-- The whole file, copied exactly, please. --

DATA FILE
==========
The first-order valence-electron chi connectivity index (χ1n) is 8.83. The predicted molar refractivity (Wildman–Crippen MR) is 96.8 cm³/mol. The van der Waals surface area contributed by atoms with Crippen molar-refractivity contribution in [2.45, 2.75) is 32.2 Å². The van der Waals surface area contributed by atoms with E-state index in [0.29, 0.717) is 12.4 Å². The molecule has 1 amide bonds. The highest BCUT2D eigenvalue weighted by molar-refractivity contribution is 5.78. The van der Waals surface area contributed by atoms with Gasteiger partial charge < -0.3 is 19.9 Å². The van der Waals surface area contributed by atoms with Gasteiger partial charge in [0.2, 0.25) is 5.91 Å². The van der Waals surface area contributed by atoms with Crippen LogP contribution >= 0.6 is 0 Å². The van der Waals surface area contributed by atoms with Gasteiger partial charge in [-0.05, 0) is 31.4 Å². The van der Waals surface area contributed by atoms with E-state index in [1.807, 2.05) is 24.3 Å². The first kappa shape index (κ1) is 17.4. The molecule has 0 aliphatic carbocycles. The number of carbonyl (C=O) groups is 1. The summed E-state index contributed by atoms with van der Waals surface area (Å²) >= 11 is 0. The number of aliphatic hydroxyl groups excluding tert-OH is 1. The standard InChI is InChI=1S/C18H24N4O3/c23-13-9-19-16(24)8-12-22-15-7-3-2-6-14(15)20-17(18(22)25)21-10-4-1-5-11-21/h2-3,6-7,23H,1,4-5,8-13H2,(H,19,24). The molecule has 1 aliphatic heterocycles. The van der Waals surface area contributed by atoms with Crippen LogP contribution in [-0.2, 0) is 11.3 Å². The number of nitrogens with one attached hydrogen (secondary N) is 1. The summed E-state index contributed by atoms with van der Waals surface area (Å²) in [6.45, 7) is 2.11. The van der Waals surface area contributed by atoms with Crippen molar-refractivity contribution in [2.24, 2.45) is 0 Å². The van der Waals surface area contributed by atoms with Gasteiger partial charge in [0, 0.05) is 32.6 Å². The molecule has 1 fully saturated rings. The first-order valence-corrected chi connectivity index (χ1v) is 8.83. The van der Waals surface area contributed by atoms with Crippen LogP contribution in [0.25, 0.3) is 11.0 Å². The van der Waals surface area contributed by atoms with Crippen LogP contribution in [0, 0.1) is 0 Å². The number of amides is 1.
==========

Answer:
The first-order valence-electron chi connectivity index (χ1n) is 8.83. The predicted molar refractivity (Wildman–Crippen MR) is 96.8 cm³/mol. The van der Waals surface area contributed by atoms with Crippen molar-refractivity contribution in [2.45, 2.75) is 32.2 Å². The van der Waals surface area contributed by atoms with E-state index in [0.29, 0.717) is 12.4 Å². The molecule has 1 amide bonds. The highest BCUT2D eigenvalue weighted by molar-refractivity contribution is 5.78. The van der Waals surface area contributed by atoms with Gasteiger partial charge < -0.3 is 19.9 Å². The van der Waals surface area contributed by atoms with Gasteiger partial charge in [0.2, 0.25) is 5.91 Å². The van der Waals surface area contributed by atoms with Crippen LogP contribution >= 0.6 is 0 Å². The van der Waals surface area contributed by atoms with Gasteiger partial charge in [-0.05, 0) is 31.4 Å². The van der Waals surface area contributed by atoms with E-state index in [1.807, 2.05) is 24.3 Å². The first kappa shape index (κ1) is 17.4. The molecule has 0 aliphatic carbocycles. The number of carbonyl (C=O) groups is 1. The summed E-state index contributed by atoms with van der Waals surface area (Å²) >= 11 is 0. The number of aliphatic hydroxyl groups excluding tert-OH is 1. The standard InChI is InChI=1S/C18H24N4O3/c23-13-9-19-16(24)8-12-22-15-7-3-2-6-14(15)20-17(18(22)25)21-10-4-1-5-11-21/h2-3,6-7,23H,1,4-5,8-13H2,(H,19,24). The molecule has 1 aliphatic heterocycles. The van der Waals surface area contributed by atoms with Crippen LogP contribution in [-0.2, 0) is 11.3 Å². The number of nitrogens with one attached hydrogen (secondary N) is 1. The summed E-state index contributed by atoms with van der Waals surface area (Å²) in [6.45, 7) is 2.11. The van der Waals surface area contributed by atoms with Crippen molar-refractivity contribution in [2.24, 2.45) is 0 Å². The van der Waals surface area contributed by atoms with Gasteiger partial charge in [0, 0.05) is 32.6 Å². The molecule has 1 fully saturated rings. The first-order valence-corrected chi connectivity index (χ1v) is 8.83. The van der Waals surface area contributed by atoms with Crippen LogP contribution in [0.25, 0.3) is 11.0 Å². The van der Waals surface area contributed by atoms with Crippen LogP contribution in [0, 0.1) is 0 Å². The number of amides is 1.